Introduction Globally, rivers are a common drowning location. In Australia, rivers are the leading location for fatal drowning. Limited information exists on exposure and impact on river drowning risk.
Methods Australian unintentional fatal river drowning data (sourced from coronial records) and nationally representative survey data on river visitation were used to estimate river drowning risk based on exposure for adults (18 years and older). Differences in river drowning rates per 100 000 (population and exposed population) were examined by sex, age group, activity prior to drowning, alcohol presence and watercraft usage.
Results Between 1 January 2014 and 31 December 2016, 151 people drowned in Australian rivers; 86% male and 40% aged 18–34 years. Of survey respondents, 73% had visited a river within the last 12 months. After adjusting for exposure: males were 7.6 times more likely to drown at rivers; female drowning rate increased by 50% (0.06–0.09 per 100 000); males aged 75+ years and females aged 55–74 years were at highest risk of river drowning; and swimming and recreating pose a high risk to both males and females. After adjusting for exposure, males were more likely to drown with alcohol present (RR=8.5; 95% CI 2.6 to 27.4) and in a watercraft-related incident (RR=25.5; 95% CI 3.5 to 186.9).
Conclusions Calculating exposure for river drowning is challenging due to diverse usage, time spent and number of visits. While males were more likely to drown, the differences between males and females narrow after adjusting for exposure. This is an important factor to consider when designing and implementing drowning prevention strategies to effectively target those at risk.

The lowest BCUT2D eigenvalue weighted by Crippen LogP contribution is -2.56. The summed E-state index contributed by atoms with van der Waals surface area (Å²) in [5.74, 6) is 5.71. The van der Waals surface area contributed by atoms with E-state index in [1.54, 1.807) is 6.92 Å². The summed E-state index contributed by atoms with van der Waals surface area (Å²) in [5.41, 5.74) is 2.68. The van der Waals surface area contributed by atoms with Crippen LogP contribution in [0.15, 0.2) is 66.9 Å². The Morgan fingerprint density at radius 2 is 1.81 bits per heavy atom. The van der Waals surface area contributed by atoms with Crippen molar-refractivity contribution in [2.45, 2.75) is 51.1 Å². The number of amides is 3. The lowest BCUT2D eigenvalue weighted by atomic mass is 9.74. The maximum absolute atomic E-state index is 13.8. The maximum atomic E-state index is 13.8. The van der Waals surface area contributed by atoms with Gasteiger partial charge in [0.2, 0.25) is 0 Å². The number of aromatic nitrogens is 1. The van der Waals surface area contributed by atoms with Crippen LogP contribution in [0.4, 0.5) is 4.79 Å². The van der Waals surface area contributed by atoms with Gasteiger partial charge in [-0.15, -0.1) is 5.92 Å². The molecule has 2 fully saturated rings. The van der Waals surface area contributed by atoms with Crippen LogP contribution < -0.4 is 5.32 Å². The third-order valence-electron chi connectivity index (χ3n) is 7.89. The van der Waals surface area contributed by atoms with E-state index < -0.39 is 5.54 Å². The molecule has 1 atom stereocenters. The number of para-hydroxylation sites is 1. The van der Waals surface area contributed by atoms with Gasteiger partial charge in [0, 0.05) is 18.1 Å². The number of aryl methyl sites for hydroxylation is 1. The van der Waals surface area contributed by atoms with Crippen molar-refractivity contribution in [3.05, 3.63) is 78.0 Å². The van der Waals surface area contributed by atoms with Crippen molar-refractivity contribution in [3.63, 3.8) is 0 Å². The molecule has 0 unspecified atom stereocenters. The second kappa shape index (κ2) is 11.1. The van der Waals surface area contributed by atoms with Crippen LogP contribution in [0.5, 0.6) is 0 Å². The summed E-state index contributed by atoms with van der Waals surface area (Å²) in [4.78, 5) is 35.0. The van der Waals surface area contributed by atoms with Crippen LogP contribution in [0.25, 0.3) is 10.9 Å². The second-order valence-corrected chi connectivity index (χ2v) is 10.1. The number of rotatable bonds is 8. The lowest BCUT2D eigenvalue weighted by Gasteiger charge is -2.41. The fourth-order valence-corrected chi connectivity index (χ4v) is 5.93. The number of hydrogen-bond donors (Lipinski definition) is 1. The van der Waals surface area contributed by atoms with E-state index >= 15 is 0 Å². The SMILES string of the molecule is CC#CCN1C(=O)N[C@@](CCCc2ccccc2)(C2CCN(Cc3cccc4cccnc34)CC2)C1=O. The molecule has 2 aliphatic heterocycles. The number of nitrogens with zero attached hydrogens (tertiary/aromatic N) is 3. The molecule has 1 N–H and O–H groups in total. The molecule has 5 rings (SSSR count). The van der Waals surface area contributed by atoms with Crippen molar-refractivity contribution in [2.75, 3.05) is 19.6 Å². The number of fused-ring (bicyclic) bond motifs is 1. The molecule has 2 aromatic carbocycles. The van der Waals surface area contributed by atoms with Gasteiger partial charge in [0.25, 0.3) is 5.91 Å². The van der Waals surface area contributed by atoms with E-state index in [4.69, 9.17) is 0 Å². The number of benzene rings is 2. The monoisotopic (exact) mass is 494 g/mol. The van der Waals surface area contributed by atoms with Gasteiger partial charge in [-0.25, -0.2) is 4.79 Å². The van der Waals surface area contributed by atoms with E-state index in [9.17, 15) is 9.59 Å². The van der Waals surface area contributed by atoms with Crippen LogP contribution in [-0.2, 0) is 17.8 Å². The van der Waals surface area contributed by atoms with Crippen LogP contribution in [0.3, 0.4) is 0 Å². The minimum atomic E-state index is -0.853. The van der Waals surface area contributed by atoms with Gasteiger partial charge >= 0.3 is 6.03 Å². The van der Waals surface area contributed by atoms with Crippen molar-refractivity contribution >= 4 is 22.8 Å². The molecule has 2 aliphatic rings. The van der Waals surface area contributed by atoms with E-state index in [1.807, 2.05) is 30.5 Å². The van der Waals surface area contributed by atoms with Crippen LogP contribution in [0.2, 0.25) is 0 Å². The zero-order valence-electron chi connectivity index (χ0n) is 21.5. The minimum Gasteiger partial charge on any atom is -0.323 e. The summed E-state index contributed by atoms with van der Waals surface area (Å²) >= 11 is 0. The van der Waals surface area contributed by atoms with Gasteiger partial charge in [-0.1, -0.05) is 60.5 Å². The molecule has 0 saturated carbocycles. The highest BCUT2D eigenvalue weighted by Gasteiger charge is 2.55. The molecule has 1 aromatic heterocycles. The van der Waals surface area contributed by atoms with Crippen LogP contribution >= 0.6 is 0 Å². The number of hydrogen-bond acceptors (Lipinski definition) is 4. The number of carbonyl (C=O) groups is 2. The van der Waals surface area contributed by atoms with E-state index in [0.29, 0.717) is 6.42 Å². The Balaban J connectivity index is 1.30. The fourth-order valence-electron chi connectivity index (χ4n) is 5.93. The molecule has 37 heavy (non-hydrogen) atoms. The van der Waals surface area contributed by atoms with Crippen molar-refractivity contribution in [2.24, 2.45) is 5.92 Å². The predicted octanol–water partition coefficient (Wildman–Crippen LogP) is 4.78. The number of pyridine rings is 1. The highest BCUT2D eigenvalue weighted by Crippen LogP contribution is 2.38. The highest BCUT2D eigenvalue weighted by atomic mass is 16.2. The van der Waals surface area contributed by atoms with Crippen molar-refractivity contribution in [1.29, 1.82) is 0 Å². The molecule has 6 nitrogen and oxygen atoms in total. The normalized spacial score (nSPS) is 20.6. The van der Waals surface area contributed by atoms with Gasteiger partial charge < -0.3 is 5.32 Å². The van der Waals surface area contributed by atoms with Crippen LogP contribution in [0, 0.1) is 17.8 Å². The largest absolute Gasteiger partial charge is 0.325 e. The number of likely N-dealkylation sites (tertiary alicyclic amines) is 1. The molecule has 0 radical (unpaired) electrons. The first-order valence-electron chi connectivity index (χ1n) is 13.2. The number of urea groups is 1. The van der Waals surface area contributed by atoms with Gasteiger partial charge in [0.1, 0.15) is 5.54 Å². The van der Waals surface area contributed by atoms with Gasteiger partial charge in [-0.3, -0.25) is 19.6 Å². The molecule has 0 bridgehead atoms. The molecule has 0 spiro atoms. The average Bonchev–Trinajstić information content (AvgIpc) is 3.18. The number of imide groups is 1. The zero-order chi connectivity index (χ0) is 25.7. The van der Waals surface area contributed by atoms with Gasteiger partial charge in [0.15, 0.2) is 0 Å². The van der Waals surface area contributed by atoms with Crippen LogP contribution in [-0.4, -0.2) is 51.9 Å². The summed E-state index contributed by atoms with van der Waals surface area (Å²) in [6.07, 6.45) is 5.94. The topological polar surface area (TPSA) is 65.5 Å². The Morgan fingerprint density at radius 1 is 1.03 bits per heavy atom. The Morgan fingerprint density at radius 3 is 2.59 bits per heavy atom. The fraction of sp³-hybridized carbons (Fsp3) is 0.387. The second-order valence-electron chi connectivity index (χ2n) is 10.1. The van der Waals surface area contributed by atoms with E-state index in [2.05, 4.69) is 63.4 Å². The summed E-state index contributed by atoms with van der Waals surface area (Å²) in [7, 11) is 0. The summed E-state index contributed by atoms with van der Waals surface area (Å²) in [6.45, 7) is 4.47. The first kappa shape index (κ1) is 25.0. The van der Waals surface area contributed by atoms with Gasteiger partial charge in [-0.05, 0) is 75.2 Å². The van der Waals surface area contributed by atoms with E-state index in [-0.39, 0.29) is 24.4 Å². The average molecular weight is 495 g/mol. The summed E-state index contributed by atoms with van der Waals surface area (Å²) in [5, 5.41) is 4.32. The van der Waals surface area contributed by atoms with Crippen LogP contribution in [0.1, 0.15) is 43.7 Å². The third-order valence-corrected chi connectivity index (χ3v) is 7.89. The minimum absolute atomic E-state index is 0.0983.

- descriptive epidemiology
- risk factor research
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Accurately calculating exposure is an important, yet challenging aspect of injury prevention.1 Using exposure to estimate risk would allow for the development and monitoring of more effective prevention strategies.2 Determining suitable and accurate methods for calculating exposure is difficult.3 In road traffic research,4 a range of exposure methods have been used including distance travelled, type of vehicle, number of vehicles on the road, number of trips taken and time spent travelling.5 6 Such methods can broaden our understanding of different means of calculating and considering exposure. These challenges have, in part, been addressed (for drowning and other injuries) via the use of ad hoc survey data7–9 and direct observation.10
The WHO Global Report on Drowning estimates drowning claims 372 000 lives annually11; however, the methodology used is likely to underestimate the actual number of deaths.12 While the epidemiology and risk factors for drowning are increasingly being described, exposure to risk and how that varies based on location is an area where research is lacking.2 13 Previous studies have attempted to calculate exposure and drowning risk at beaches,8 10 14 for boaters,15 rivers in King County (USA)16 and as a result of various activities including fishing, rock fishing and swimming.1 Methods used include qualitative telephone surveys,1 14 16–18 observations,10 16 aerial surveys,16 remote camera observations16 and one-on-one interviews.15 16 19